A unified approach to mechanistic aspects of photochemical vapor generation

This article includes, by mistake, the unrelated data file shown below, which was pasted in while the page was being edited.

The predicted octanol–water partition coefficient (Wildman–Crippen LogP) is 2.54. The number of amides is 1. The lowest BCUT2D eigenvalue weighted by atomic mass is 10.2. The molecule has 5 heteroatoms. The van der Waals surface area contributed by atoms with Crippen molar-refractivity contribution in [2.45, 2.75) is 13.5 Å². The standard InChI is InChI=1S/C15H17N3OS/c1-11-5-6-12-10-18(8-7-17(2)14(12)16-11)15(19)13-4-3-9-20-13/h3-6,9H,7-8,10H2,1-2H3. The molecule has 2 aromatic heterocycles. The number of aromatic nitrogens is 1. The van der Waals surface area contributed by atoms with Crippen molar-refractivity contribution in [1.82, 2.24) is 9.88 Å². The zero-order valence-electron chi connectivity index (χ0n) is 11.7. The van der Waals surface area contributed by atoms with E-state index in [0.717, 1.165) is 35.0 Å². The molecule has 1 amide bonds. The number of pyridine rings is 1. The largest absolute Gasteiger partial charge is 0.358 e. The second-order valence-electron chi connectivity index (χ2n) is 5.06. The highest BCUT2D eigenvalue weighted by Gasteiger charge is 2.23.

A unified approach to the mechanism of photochemical vapor generation (PVG) of metal, semimetal and halogen elements is proposed. Evidence is drawn from extensive parallel literature devoted to radical-based reactions involving metal ions in aqueous and carboxylate-containing media undertaken with flash photolysis and pulse radiolysis, in addition to classical photolysis and the impact of semiconductor mediated metal ion reduction (removal) from solution. A general model of homogeneous redox reactions emerges, driven by several widely recognized ubiquitous powerful reducing radicals, notably e(aq)−, H˙, R˙ and CO2˙−. In each of the metal ion based systems, reduction to the elemental state is thermodynamically feasible, followed by trapping with excess concentrations of H˙, H3C˙ and CO arising from concurrent VUV photolysis and concomitant decarboxylation of formic and/or acetic acid to yield the identified product. For complex oxyanions ([MxOy]n−), such as those of Se(VI), slow kinetics of reduction to Se0 can be overcome by the intervention of heterogeneous catalysis based on TiO2 or other “designer” semiconductor photocatalysts that facilitate rapid reactions on their surfaces, to which the metal species have adsorbed. While applications of photocatalysts are more cumbersome, they provide an alternative means of generating CO2˙− and other reducing radicals (derived from added carboxylic acids or alcohols serving as sacrificial oxidants), at wavelengths higher than frequently used VUV and UV-C sources, depending on the band gap of the semiconductor and the redox potential of its conduction band. As with most redox processes, the reduction potential in the system may be pH dependent, manifesting itself in several ways, including the degree of complexation in some metal-carboxylate systems, the extent of surface adsorption of species onto catalytic surfaces, the Nernstian potential of the redox couple involved and the degree of ionization of the HCOO˙−/CO2˙− couple (hence its redox potential). In the case of the halogens, either direct photochemical generation of X˙ followed by radical–radical coupling with H3C˙ yields the XCH3 product, or the intervention of transition metal halides which permit radical halogen-transfer from such species as FeX2+ find utility for photosynthesis of XCH3.